Transfection of siRNAs
All small interfering RNAs (siRNAs) were purchased from Santa Cruz Biotechnology (Santa Cruz, CA, USA). The nonsilencing control siRNA was used as a negative control. Scrambled siRNA-treated cells were also used as controls. The transfection of siRNA was performed in Opti-MEM I Reduced-Serum Medium using Lipofectamine RNAiMAX (Invitrogen) . We confirmed the expression of a target gene by Western-blot. There are differences in the suppression ratio (namely reflecting the transfection efficiency) according to target genes. In siRNA of eNOS, the suppression ratio was approximately 99%. In siRNA of p22phox, it was 96.5%. There is a report that the transfection reagent (RNAiMAX), which we used in the present study, shows the high transfection efficiency in smooth muscle cell as adherent cell, too .
When HUVECs were exposed to constant high glucose, there was a significant increase in SA-β-gal activity, a widely used quantitative marker for aging in vitro. This effect was enhanced when the cells were exposed to intermittent high glucose concentrations (Fig 2A). Similarly, cytochemical staining SA-β-gal showed that the number of SA-β-gal positive cells showed that the number of SA-β-gal positive cells was induced by the high-glucose condition and was increased under the fluctuating-glucose condition (Fig 2B). SA-β-gal activity was not affected by osmolality, which was confirmed by the lack of effect of mannitol, as reported in our previous study .
NG, constant normal glucose (5 mM); HG, constant high glucose (22 mM); and N/HG, 5 mM alternating with 22 mM glucose. To confirm the effect of glucose in HUVECs, NG, HG and N/HG were cultured with each Stimulus for 3 days. HUVECs were cultured with constant high glucose (HG) and intermittent glucose (N/HG) introduced in Fig 1. Namely, N/HG was stimulated twice with HG (at 4-hour intervals) for a total of 4 hours daily (9 a.m. to 11 a.m., 3 p.m. to 5 p.m.), and was cultured in NG in other time of the total 4-hour HG stimulation. (A) SA-β-gal activity was evaluated cytochemically. The values of the three independent experiments are mean ± S.D. **p<0.01; ***p<0.001 vs. NG; ###p<0.001 vs. HG. (B) SA- β-gal-positive cells (blue) can be detected via cytochemical staining.
Endothelial senescence related proteins such as p53, p21, p16INK4a and were measured by western blotting (Fig 3A, 3B, 3C and 3D). Intermittent high glucose stimulus (IHG) increased these proteins significantly compared with the condition of normal glucose and tended to increase them than those by continuous high glucose stimuli. We further quantificated DNA damage of endothelial cells. DNA damage was observed by the stimuli of inthermittent high glucose (Fig 3E) as well as continuous high glucose stimuli. These results show that intermittent high glucose condition induced endothelial senescence, which starts as early as 3 days after the start of the stimuli.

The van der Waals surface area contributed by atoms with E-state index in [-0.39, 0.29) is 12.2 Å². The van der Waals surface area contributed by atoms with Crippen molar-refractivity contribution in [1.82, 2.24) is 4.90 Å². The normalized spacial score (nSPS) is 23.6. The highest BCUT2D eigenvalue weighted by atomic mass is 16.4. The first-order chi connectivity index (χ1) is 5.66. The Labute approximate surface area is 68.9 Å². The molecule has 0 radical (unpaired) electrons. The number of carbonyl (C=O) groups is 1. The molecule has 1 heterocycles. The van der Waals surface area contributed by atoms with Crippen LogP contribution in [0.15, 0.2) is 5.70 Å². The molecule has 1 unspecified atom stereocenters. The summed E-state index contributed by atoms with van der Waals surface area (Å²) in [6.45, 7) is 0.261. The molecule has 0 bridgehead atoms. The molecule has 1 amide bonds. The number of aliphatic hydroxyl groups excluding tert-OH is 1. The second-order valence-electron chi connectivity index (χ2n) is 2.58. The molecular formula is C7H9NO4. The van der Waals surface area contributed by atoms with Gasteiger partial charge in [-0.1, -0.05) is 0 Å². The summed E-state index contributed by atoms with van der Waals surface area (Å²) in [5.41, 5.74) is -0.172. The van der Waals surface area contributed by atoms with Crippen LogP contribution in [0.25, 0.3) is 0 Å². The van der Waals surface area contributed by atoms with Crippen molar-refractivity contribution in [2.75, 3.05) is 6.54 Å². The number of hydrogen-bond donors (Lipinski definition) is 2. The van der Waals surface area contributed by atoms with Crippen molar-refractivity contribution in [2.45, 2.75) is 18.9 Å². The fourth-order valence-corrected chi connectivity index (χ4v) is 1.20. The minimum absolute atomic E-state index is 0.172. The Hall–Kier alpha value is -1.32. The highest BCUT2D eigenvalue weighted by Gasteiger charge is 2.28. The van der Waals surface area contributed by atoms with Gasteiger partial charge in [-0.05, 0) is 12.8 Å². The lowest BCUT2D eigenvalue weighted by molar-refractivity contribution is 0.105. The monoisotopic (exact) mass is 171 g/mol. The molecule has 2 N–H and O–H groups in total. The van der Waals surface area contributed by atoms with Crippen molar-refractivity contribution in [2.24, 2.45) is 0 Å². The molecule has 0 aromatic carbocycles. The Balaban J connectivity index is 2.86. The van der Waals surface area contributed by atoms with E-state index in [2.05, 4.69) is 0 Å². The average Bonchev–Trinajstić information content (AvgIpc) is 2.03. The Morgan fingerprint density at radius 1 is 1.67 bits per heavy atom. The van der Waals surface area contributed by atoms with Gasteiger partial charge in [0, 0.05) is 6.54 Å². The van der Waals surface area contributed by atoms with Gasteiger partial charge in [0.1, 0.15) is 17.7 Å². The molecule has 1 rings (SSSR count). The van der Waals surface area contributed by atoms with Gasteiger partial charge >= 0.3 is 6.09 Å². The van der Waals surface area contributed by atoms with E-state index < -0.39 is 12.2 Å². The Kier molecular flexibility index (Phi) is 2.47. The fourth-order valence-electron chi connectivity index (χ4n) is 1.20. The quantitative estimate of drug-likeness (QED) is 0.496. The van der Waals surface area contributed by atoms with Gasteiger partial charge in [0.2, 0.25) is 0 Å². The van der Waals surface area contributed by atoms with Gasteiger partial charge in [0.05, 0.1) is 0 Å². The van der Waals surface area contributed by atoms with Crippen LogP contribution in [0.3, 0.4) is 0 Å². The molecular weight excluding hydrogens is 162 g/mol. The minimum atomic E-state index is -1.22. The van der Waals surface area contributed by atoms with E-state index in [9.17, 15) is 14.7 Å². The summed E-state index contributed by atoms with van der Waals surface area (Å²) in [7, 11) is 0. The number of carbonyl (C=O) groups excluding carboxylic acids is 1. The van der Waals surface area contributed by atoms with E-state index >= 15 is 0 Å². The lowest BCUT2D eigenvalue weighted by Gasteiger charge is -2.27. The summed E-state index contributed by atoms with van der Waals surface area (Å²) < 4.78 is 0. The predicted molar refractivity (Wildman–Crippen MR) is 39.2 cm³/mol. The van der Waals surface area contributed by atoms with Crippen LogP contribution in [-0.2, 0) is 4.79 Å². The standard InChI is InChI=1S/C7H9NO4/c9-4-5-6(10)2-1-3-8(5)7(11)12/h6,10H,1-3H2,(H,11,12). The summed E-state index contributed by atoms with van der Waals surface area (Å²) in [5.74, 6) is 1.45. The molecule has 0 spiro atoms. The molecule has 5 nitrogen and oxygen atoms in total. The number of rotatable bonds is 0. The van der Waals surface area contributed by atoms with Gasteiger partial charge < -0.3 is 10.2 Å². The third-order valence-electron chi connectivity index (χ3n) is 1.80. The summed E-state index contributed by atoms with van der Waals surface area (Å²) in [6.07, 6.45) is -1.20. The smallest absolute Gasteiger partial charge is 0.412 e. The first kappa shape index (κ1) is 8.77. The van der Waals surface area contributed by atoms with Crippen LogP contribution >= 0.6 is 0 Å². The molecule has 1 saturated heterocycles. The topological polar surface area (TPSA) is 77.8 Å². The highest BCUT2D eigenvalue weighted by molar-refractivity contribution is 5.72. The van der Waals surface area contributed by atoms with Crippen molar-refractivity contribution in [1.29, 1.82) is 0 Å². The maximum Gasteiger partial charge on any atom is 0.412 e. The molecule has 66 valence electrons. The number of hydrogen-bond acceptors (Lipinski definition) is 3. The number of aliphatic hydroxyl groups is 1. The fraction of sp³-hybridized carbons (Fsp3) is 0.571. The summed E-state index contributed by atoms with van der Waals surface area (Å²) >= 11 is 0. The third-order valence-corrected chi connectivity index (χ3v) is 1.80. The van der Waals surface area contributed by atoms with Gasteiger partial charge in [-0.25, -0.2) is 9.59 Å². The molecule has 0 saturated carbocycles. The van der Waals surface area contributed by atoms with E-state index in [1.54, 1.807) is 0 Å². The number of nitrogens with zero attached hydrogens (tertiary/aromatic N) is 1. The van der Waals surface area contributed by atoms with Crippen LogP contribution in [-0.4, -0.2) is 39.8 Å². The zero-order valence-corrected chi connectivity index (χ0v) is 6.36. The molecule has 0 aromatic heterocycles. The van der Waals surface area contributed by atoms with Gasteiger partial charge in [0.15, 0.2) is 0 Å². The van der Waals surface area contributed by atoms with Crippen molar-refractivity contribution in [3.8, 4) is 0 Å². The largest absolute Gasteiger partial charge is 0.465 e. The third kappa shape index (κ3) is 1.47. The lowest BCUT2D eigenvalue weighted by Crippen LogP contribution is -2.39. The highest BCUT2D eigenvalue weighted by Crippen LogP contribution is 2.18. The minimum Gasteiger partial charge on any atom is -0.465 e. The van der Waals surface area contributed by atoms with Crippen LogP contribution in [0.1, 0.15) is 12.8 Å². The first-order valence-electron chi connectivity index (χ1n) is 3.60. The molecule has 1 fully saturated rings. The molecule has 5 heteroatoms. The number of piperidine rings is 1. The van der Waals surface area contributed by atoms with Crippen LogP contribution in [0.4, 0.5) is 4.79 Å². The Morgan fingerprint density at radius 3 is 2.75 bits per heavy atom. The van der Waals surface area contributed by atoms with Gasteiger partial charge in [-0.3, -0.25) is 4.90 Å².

HUVECs were cultured with constant high glucose (HG) and intermittent glucose (N/HG) introduced in Fig 1. Namely, N/HG was stimulated twice with HG (at 4-hour intervals) for a total of 4 hours daily (9 a.m. to 11 a.m., 3 p.m. to 5 p.m.), and was cultured in NG in other time of the total 4-hour HG stimulation. (A)-(D): Effect of high glucose on p53, p21, p16INKa protein. (E): Effect of continuous and intermittent high glucose on endothelial DNA damage on Apurinic/apyrimidinic(AP) sites. *p<0.05; **p<0.01 vs. NG; #p<0.05 vs. HG. The values of the three independent experiments are mean ± S.D.
The telomerase, a specialized ribonucleprotein transcriptase that is important for long-term eukaryotic cell proliferation and genomic stability to replenish the DNA at telomeres, was significantly decreased in a constant high-glucose environment (Fig 4A). Subsequently, telomere length, a likely index of biological aging, was shortened by 4 weeks, which we continued the culture with every 3 days changing the tissue culture medium up to 28 days. It suggested replicative senescence (Fig 4B). In contrast, both telomerase activity and telomere length remained unchanged after exposure of HUVECs to intermittent high glucose (Fig 4A and 4B).
NG, constant normal glucose (5 mM); HG, constant high glucose (22 mM); and N/HG, 5 mM alternating with 22 mM glucose. (A) Telomerase activity was measured by the telomere repeat application protocol (trap) assay. The values of the three independent experiments are mean ± S.D. **p<0.01 vs. NG; ##p<0.01 vs. HG. (B) Telomere length was measured to evaluate the relationship to replicative senescence. The data shown represent the average of two independent experiments.
We have previously shown that eNOS plays a pivotal role in the regulation of the senescence program in vascular endothelial cells [2,6,7,8]. Under constant or intermittent high glucose, however, eNOS total expression, Ser-1177 eNOS phosphorylation, and Thr-495 eNOS dephosphorylation levels were substantially similar to those under normal glucose (Fig 5A–5D). When we examined the basal NO levels from HUVECs using the fluorescent dye DAF-2 DA, no significant difference was found among the three groups (Fig 5E). Concentration of NOx; metabolites of NO, NO2- + NO3-, in culture medium also supports those data (Fig 5F).
NG, constant normal glucose (5 mM); HG, constant high glucose (22 mM); and N/HG, 5 mM alternating with 22 mM glucose. (A) Typical Western blots for total eNOS, Ser-1177 phosphorylated eNOS, and Thr-495 phosphorylated eNOS are shown. GAPDH served as the loading control. (B-D) Summary of quantification of densitometric measurement of the immunoblot data. Total eNOS expression and eNOS phosphorylation levels were normalized to GAPDH and total eNOS, respectively. (E) NO production by HUVECs, using the fluorescent dye DAF-2-DA. (F) The data of NOx (NO2- and NO3-), NO metabolites measured by HPLC.